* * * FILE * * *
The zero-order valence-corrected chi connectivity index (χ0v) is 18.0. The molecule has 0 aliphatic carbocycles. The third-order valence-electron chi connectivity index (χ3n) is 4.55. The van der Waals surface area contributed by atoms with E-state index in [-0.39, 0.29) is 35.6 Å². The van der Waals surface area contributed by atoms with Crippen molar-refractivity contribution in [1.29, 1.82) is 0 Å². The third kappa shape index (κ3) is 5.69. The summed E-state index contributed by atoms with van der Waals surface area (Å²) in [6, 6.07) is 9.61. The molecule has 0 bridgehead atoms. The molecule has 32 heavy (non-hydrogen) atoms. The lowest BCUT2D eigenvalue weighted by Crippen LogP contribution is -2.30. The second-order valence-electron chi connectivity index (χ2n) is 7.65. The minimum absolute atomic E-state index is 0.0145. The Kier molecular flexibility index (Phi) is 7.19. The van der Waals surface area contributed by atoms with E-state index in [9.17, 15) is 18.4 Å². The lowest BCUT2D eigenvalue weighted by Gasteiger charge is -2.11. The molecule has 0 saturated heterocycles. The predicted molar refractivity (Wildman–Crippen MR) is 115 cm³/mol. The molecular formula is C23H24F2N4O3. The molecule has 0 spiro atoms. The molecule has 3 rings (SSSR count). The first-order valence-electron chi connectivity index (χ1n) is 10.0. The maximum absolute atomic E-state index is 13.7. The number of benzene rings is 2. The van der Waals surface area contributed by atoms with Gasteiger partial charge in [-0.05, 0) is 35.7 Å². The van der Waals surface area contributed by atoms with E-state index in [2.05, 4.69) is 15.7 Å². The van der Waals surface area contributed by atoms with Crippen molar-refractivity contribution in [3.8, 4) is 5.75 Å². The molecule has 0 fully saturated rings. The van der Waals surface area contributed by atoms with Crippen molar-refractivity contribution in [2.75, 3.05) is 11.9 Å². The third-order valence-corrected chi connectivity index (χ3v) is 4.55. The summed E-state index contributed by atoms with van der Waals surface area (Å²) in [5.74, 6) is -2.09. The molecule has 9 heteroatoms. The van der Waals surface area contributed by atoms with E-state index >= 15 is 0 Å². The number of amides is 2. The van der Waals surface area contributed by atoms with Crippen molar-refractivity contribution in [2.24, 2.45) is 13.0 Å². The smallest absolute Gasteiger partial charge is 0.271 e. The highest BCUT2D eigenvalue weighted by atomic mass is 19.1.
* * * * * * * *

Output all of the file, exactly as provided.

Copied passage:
The zero-order valence-corrected chi connectivity index (χ0v) is 18.0. The molecule has 0 aliphatic carbocycles. The third-order valence-electron chi connectivity index (χ3n) is 4.55. The van der Waals surface area contributed by atoms with E-state index in [-0.39, 0.29) is 35.6 Å². The van der Waals surface area contributed by atoms with Crippen molar-refractivity contribution in [1.29, 1.82) is 0 Å². The third kappa shape index (κ3) is 5.69. The summed E-state index contributed by atoms with van der Waals surface area (Å²) in [6, 6.07) is 9.61. The molecule has 0 bridgehead atoms. The molecule has 32 heavy (non-hydrogen) atoms. The lowest BCUT2D eigenvalue weighted by Crippen LogP contribution is -2.30. The second-order valence-electron chi connectivity index (χ2n) is 7.65. The minimum absolute atomic E-state index is 0.0145. The Kier molecular flexibility index (Phi) is 7.19. The van der Waals surface area contributed by atoms with E-state index in [9.17, 15) is 18.4 Å². The lowest BCUT2D eigenvalue weighted by Gasteiger charge is -2.11. The molecule has 0 saturated heterocycles. The predicted molar refractivity (Wildman–Crippen MR) is 115 cm³/mol. The molecular formula is C23H24F2N4O3. The molecule has 0 spiro atoms. The molecule has 3 rings (SSSR count). The first-order valence-electron chi connectivity index (χ1n) is 10.0. The maximum absolute atomic E-state index is 13.7. The number of benzene rings is 2. The van der Waals surface area contributed by atoms with Gasteiger partial charge in [-0.05, 0) is 35.7 Å². The van der Waals surface area contributed by atoms with E-state index in [2.05, 4.69) is 15.7 Å². The van der Waals surface area contributed by atoms with Crippen molar-refractivity contribution in [3.8, 4) is 5.75 Å². The molecule has 0 fully saturated rings. The van der Waals surface area contributed by atoms with Crippen molar-refractivity contribution in [2.75, 3.05) is 11.9 Å². The third-order valence-corrected chi connectivity index (χ3v) is 4.55. The summed E-state index contributed by atoms with van der Waals surface area (Å²) in [5.74, 6) is -2.09. The molecule has 9 heteroatoms. The van der Waals surface area contributed by atoms with E-state index >= 15 is 0 Å². The number of amides is 2. The van der Waals surface area contributed by atoms with Crippen molar-refractivity contribution in [2.24, 2.45) is 13.0 Å². The smallest absolute Gasteiger partial charge is 0.271 e. The highest BCUT2D eigenvalue weighted by atomic mass is 19.1.